- Multiplayer games
Leaderboards and points are very popular in Western games.
There is a beat-your-friend-and-show-them-you’re-better-than-they-are culture happening with almost every game out there:
- Get more points
- Reach a higher level
- Level up faster
- Brag to your friends
Unfortunately, this kind of boasting will not appeal much to some of your foreign users in, say, China.
As collectivistic cultures, they tend to avoid conflict with their social groups. They steer away from direct confrontation and choose not to challenge friends, relatives and peers.
While competition and challenges exist, of course, you’d be better off reassuring those types of potential users that they’re not going to engage in a constant game of one-upmanship with their friends.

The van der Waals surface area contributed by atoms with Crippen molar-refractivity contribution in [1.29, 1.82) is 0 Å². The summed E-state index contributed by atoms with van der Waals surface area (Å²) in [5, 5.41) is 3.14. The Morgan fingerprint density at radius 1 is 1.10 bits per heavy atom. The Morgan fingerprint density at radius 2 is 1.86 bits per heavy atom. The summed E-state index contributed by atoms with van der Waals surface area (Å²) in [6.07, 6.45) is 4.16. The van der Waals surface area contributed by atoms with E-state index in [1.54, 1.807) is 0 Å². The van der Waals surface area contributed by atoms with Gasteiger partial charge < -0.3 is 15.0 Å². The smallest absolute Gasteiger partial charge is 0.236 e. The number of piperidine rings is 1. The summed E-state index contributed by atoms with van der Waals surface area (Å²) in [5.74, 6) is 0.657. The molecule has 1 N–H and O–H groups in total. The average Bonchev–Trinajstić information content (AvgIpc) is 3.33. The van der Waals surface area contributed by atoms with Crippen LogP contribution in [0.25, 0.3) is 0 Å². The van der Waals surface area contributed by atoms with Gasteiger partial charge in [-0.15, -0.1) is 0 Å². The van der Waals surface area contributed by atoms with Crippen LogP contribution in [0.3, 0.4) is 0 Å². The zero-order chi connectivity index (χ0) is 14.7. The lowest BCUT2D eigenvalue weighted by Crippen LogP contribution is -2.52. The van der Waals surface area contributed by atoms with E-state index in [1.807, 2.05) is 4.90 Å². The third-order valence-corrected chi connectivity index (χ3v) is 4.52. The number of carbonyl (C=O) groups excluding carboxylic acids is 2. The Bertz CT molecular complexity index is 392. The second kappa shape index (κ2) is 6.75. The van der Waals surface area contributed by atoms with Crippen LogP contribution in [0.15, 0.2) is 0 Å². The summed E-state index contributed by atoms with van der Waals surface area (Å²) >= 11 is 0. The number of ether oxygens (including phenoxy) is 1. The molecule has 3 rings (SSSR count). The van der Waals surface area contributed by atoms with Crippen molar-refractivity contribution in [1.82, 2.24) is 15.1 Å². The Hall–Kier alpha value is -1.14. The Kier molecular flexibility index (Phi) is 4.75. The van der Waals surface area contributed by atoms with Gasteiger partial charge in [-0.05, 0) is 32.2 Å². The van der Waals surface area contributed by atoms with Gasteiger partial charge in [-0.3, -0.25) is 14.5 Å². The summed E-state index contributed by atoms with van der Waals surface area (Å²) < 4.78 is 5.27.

Quick example: let’s say your 1v1 quiz game app allows you to invite your friends to test their knowledge against you.
You might have a screen in your app that says, “Sign-up with Facebook to challenge one of your friends in a quick 1v1 battle!” – awesome, those kinds of messages work well and get the competitive juices flowing. Many apps use this kind of incentive to get more users on board.
Want to adapt the message for Chinese users? Easy. Tell your translator that you’d need another kind of phrasing there so that your users do not get the impression that they are in direct competition with their friends.
For example, “help your friends deepen their general knowledge in a quick session with you!” – or something similar.
(Side note: avoid asking your Chinese users to log in with Facebook. QZone is the most popular social network in China.)
- Photography and beauty apps